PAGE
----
At present, Xbox Live users can dig into the company’s enforcement website to ultimately find hints about what specific message got their account into trouble. But it’s not the same as highlighting the bad behavior in a message to the person responsible for the account. Microsoft is considering some changes to how Xbox Live owners are notified when they break the rules, but the company is also looking far beyond just text-based messages.


Microsoft also wants to tackle the challenge of voice chat toxicity on Xbox Live. A lot of toxic behavior and harassment can occur when someone is invited into an Xbox Live party chat. Microsoft Research has already developed speech-to-text capabilities to translate audio in real time, and the Xbox division is looking at using this.

“What we’ve started to experiment with is ‘Hey, if we’re real-time translating speech to text, and we’ve got these text filtering capabilities, what can we do in terms of blocking possible communications in a voice setting?’” explains McCarthy. “It’s early days there, and there are a myriad of other AI and technology that we’re looking to stack around the voice problem, things like emotion detection and context detection that we can apply there. I think we’re learning overall… we’re taking our time with this to do it right.”

That’s obviously hugely complex, both in terms of the technology to achieve it and also the privacy aspects involved, but Microsoft’s goal is to have something similar to the filtering that TV stations can achieve on live broadcasts.

“An ultimate goal could be similar to what you’d expect on broadcast TV where people are having a conversation, and in real time, we’re able to detect a bad phase and beep it out for users who don’t want to see that,” explains Rob Smith, a program manager on the Xbox Live engineering team. “It’s a great goal, but we’re going to have to take steps towards that.” Microsoft will also have to consider any potential latency around analyzing voice samples in real time, as most party chat is used to coordinate in-game moves.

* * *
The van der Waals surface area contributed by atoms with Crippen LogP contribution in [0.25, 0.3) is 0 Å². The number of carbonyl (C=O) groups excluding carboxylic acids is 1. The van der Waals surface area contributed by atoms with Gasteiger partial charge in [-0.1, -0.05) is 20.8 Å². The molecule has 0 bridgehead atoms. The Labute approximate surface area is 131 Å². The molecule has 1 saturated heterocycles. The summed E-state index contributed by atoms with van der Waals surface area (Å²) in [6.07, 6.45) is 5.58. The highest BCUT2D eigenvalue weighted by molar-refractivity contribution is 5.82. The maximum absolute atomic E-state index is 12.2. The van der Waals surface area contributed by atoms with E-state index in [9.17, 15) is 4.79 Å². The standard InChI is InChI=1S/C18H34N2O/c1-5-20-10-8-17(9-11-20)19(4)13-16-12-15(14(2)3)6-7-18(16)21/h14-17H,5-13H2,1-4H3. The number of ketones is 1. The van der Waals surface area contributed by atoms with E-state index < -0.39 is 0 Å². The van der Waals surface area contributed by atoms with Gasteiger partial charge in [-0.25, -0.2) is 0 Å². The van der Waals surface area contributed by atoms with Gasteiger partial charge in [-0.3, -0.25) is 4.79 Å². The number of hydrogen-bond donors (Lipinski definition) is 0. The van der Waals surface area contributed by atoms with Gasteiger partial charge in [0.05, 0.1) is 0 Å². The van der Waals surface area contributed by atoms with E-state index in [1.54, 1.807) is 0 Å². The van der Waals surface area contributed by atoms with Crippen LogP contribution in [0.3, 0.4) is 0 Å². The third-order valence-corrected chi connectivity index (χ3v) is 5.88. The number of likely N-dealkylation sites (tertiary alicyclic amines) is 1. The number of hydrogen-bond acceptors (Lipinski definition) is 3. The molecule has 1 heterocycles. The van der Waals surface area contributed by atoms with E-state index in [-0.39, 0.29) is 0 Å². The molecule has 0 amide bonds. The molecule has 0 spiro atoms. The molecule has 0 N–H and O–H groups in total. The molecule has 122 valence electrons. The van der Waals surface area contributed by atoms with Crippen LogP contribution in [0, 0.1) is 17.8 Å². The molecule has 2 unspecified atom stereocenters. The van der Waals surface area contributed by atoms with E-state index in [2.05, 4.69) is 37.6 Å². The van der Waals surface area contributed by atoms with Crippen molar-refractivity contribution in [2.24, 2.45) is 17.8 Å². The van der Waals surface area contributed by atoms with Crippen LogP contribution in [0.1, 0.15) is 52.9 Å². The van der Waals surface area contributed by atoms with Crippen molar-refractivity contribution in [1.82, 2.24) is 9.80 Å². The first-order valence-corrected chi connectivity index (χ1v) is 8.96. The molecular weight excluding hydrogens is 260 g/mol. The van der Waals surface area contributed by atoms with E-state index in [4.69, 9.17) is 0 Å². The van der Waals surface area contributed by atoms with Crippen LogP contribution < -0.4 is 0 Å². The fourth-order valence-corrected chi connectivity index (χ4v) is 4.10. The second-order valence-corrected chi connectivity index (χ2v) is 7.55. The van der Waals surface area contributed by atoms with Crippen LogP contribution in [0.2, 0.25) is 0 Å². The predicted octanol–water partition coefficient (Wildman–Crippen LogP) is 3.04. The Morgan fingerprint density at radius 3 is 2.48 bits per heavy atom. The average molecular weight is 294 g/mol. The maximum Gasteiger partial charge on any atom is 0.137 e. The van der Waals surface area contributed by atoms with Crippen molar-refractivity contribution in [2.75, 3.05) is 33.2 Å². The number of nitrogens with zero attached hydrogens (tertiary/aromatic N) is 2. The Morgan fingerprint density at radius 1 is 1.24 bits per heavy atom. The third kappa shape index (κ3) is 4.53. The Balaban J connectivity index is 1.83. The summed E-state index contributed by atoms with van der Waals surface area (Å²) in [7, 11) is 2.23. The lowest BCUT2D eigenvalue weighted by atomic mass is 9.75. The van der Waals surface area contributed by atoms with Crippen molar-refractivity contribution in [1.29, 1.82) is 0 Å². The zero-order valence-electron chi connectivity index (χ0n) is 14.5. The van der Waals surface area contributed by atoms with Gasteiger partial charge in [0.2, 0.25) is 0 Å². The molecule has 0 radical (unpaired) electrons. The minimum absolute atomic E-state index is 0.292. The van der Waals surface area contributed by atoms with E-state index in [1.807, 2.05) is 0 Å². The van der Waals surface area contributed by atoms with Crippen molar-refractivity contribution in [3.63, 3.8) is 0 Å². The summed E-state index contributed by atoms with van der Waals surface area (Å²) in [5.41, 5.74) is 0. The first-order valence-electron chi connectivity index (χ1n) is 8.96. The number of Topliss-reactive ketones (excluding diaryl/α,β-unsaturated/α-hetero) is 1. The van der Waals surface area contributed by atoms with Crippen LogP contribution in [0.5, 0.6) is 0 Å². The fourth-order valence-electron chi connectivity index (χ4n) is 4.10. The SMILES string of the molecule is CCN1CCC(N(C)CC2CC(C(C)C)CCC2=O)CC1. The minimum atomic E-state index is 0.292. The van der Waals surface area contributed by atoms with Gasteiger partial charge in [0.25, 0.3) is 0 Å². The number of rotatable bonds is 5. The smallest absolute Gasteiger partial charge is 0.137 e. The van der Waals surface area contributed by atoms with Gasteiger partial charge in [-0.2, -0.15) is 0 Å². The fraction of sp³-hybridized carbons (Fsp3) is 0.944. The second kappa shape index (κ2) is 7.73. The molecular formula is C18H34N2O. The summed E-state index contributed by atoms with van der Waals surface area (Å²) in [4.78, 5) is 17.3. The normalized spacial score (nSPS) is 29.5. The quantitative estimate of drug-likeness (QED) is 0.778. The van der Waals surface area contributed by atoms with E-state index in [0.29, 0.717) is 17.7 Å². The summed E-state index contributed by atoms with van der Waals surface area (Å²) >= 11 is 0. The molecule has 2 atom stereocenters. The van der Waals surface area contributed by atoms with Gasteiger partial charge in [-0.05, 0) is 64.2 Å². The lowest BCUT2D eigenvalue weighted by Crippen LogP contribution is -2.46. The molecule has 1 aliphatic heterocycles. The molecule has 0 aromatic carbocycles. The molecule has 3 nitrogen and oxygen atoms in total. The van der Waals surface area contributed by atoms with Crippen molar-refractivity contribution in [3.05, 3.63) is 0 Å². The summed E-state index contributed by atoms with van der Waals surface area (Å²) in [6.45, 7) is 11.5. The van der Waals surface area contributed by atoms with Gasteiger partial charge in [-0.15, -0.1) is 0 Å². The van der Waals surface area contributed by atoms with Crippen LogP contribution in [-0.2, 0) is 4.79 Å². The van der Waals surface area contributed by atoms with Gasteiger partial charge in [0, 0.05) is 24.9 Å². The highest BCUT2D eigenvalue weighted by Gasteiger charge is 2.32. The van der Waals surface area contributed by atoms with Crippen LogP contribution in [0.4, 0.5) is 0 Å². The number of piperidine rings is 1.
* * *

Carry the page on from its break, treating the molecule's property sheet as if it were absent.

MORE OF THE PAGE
It sounds like before any automated audio filtering, Microsoft is looking at analyzing party chat speech to detect toxicity. “In the meantime, we could do things like analyzing a person’s speech and figuring out, overall, what’s their level of toxicity they’re using in this session? And maybe doing things like automatically muting them,” reveals Smith.

Microsoft is running a variety of tests internally to figure out what will work best and to consult its Xbox Live community on implementing its party chat plans. It’s an ambitious plan, but Microsoft will have to be very careful in how it analyzes this audio as the privacy implications are huge. “We have to respect privacy requirements at the end of the day for our users, so we’ll step into it in a thoughtful manner, and transparency will be our guiding principle to have us do the right thing for our gamers,” says McCarthy.

Microsoft could also find itself in a free speech debate with these filters, even though the Supreme Court affirmed earlier this year that First Amendment rights don’t apply to private platforms like Xbox Live. Microsoft is being clear about its intentions here and what it expects from a community it ultimately controls.

“Xbox Live is not a free speech platform. It is a curated community where we want you to have some degrees of personal freedom in that, which is why we’re doing four different settings to start here,” explains McCarthy. “But we don’t want to be ambiguous about what we stand for. This has to be a place where everyone has fun, and everything we do feature-wise and moderation practice-wise is going to vector across that set of values.”